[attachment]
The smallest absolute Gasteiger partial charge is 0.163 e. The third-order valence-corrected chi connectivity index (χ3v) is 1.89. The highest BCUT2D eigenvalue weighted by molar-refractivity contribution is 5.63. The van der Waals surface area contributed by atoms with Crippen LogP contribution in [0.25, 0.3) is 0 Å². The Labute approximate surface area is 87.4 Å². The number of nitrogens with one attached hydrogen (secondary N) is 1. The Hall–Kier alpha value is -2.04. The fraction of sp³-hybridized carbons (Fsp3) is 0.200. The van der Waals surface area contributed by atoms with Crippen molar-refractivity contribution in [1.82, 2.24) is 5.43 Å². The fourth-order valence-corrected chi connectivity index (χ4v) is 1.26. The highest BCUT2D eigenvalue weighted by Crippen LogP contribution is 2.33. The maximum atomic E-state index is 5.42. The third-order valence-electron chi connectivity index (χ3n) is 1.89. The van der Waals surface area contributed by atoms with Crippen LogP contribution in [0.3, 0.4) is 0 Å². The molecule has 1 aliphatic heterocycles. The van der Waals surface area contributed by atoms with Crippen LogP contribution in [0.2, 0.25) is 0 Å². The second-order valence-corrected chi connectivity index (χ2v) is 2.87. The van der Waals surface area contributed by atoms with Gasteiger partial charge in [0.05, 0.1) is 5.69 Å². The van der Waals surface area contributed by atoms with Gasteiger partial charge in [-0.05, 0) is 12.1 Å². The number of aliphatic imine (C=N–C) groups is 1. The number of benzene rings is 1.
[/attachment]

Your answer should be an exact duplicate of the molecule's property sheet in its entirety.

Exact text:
The smallest absolute Gasteiger partial charge is 0.163 e. The third-order valence-corrected chi connectivity index (χ3v) is 1.89. The highest BCUT2D eigenvalue weighted by molar-refractivity contribution is 5.63. The van der Waals surface area contributed by atoms with Crippen LogP contribution in [0.25, 0.3) is 0 Å². The Labute approximate surface area is 87.4 Å². The number of nitrogens with one attached hydrogen (secondary N) is 1. The Hall–Kier alpha value is -2.04. The fraction of sp³-hybridized carbons (Fsp3) is 0.200. The van der Waals surface area contributed by atoms with Crippen molar-refractivity contribution in [1.82, 2.24) is 5.43 Å². The fourth-order valence-corrected chi connectivity index (χ4v) is 1.26. The highest BCUT2D eigenvalue weighted by Crippen LogP contribution is 2.33. The maximum atomic E-state index is 5.42. The third-order valence-electron chi connectivity index (χ3n) is 1.89. The van der Waals surface area contributed by atoms with Crippen LogP contribution in [0.3, 0.4) is 0 Å². The molecule has 1 aliphatic heterocycles. The van der Waals surface area contributed by atoms with Crippen LogP contribution in [0.2, 0.25) is 0 Å². The second-order valence-corrected chi connectivity index (χ2v) is 2.87. The van der Waals surface area contributed by atoms with Gasteiger partial charge in [0.05, 0.1) is 5.69 Å². The van der Waals surface area contributed by atoms with Gasteiger partial charge in [-0.05, 0) is 12.1 Å². The number of aliphatic imine (C=N–C) groups is 1. The number of benzene rings is 1.